May 15, 1995 12:00 PM

MOMENTS AFTER DOWNING A sandwich in the spotless kitchen of his new Hollywood Hills home, Ricky Martin is summoned to the living room by his personal manager, Jose Luis Vega. “Ricky, you’re on!” shouts Vega, who has been watching General Hospital—and waiting for the moment. Martin, 23, grimaces and covers his eyes as he studies himself singing an antimelodic version of “Happy Birthday” to a fellow cast member on the ABC soap. “Ugh,” groans Martin as he listens to his character, bartender Miguel Morez, mangle the tune. “You know,” he says, lest anyone should get the wrong idea, “it was supposed to be off-key.”

Most people know that. Not only is Martin a chart-topping recording star in Latin America, but as a member of Menudo, the meticulously groomed, all-Puerto Rican singing group of the ’80s, he was trained to make teenage girls swoon and also to vocalize very precisely. The memories of his regimented years are bittersweet, but he is grateful for one thing. “Menudo was the best school,” he recalls. “All the rehearsals and discipline—it was like the military.” Last year, sexy as ever, old soldier Martin marched into the world of daytime drama. The swooning has already begun. “The mail response on him is very positive,” says Wendy Riche, executive producer of General Hospital. “Ricky will be very big.”

In some ways he already is. ABC has talked to Martin about possibly developing a prime-time series with him. His third solo album (still untitled), featuring his own songs, as always, is due June 22. His first two discs have sold a combined 1.3 million copies in Latin America, making Martin a top-selling singer there.

Yet Menudo almost robbed Martin of his desire to perform. From 1984, when he joined the group at age 12, to 1989, when he quit, he toured up to nine months a year, sometimes rehearsing as many as 16 hours a day. Edgardo Diaz, pop impresario and manager of the bubblegum quintet, called every shot. Though Martin became a millionaire with Menudo, he was frustrated by Diaz’s autocratic style. “Our creativity was stifled,” says Martin, who doesn’t keep in touch with any of Menudo’s ex-members and is by far the band’s most successful alumnus. “We were told [the songs we wrote] were no good. We began to question the need for rehearsing the same routines over and over.”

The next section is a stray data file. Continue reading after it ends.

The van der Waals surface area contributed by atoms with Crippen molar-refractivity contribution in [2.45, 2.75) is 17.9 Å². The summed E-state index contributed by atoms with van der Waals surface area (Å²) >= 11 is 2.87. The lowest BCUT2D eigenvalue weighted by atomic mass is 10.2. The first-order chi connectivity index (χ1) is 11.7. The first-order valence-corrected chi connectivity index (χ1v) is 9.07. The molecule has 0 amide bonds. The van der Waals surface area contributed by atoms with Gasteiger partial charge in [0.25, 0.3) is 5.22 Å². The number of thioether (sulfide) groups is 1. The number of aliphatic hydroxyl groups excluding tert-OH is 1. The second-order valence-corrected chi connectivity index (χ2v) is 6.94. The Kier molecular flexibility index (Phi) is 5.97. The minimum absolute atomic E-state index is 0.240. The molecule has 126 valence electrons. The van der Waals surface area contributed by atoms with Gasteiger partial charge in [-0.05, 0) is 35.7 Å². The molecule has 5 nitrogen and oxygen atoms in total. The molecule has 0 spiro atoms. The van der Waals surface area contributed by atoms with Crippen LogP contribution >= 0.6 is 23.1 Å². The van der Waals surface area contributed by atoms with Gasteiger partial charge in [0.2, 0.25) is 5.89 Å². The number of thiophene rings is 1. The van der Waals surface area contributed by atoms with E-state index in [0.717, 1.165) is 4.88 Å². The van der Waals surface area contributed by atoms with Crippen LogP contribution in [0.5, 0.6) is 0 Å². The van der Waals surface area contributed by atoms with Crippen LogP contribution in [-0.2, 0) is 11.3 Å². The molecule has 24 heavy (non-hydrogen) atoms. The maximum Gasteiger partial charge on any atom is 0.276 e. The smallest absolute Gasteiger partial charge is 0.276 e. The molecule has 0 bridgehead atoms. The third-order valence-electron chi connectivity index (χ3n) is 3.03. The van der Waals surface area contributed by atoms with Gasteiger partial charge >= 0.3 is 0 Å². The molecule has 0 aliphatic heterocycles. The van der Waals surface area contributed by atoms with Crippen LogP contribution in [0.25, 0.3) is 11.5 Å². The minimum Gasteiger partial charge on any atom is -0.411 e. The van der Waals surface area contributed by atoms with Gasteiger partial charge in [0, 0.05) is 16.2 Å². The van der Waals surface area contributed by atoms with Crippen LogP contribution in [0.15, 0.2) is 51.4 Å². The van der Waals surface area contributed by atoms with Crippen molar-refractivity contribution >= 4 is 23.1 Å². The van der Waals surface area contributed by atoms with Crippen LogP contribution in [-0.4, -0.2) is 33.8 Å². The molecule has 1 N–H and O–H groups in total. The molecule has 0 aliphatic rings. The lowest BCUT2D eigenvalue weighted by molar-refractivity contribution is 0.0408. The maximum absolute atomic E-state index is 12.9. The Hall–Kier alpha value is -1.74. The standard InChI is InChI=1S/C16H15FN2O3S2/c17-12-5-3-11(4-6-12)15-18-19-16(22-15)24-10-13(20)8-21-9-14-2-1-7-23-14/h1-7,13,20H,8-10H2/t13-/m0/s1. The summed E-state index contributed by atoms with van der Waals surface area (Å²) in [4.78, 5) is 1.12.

The rigors of Menudo also caused conflicts at home. Because he spent so little time in Puerto Rico, his parents, Enrique Martin and Nerieda Morales (who divorced when Ricky was 2), began feuding over quality time with their boy, despite their joint custody. “When my dreams started coming true,” says Martin, “my parents started fighting. I had everything I ever wanted, but my family was falling apart. Before that, I was the glue that kept them friendly toward each other.” He was especially angry at his father, a psychologist, who, says Martin, “wanted me to choose between him and my mother. How do you ask a child that?”

In 1985, Ricky, who so resented his father that he changed his name from Enrique, decided to stay with his mother, a legal secretary, causing a rift that wasn’t resolved until last year, when both Ricky and Enrique patched up their differences after much discussion. “I hated the estrangement and couldn’t live with it anymore,” says Martin, who has two step-siblings from his mother’s first marriage and three from his father’s second marriage. “Now he and I talk every day.” Friends like General Hospital’s Lilly Melgar, who plays Lily Rivera, Martin’s love interest on the show, have noticed a change in him too. “After he reconciled with his father, Ricky’s been the happiest I’ve ever seen him,” says Melgar. “He has inner peace.”

Martin’s search for himself began in earnest when he quit Menudo. After graduating from high school in Puerto Rico, he moved to New York City to get away from his warring family. “I did a lot of growing up there,” says Martin, who lived off his Menudo earnings. “In Menudo they told you what silverware to use. Suddenly I was paying my own bills.”

But when ennui began setting in around 1992, the urge to perform resurfaced, and Martin moved to Mexico City, where he easily found work on TV He starred in a Spanish soap opera, or novella, called Alcanzar una Estrella (Reach for a Star), and when the series spawned a movie, he copped a Heraldo, the Mexican equivalent of an Academy Award. Later that year, Martin released his first solo album and embarked on a sold-out tour of South America. Buoyed by his success, he moved to Los Angeles in 1993. After appearing on NBC’s short-lived sitcom Getting By, he caught Riche’s attention. “Our head writer saw the tapes [of Martin in concert],” she recalls, “and said, ‘Wow! If he can act, let’s sign him up.’ ”

Now, a year later, Martin remains focused on his career. “When I was with Menudo,” he says, “we had many girls. We’d swap girls. I went through that already. Now I have other priorities, and they are to live one day at a time. I’m not dating, but I am growing up.”

PETER CASTRO

LYNDA WRIGHT in Los Angeles

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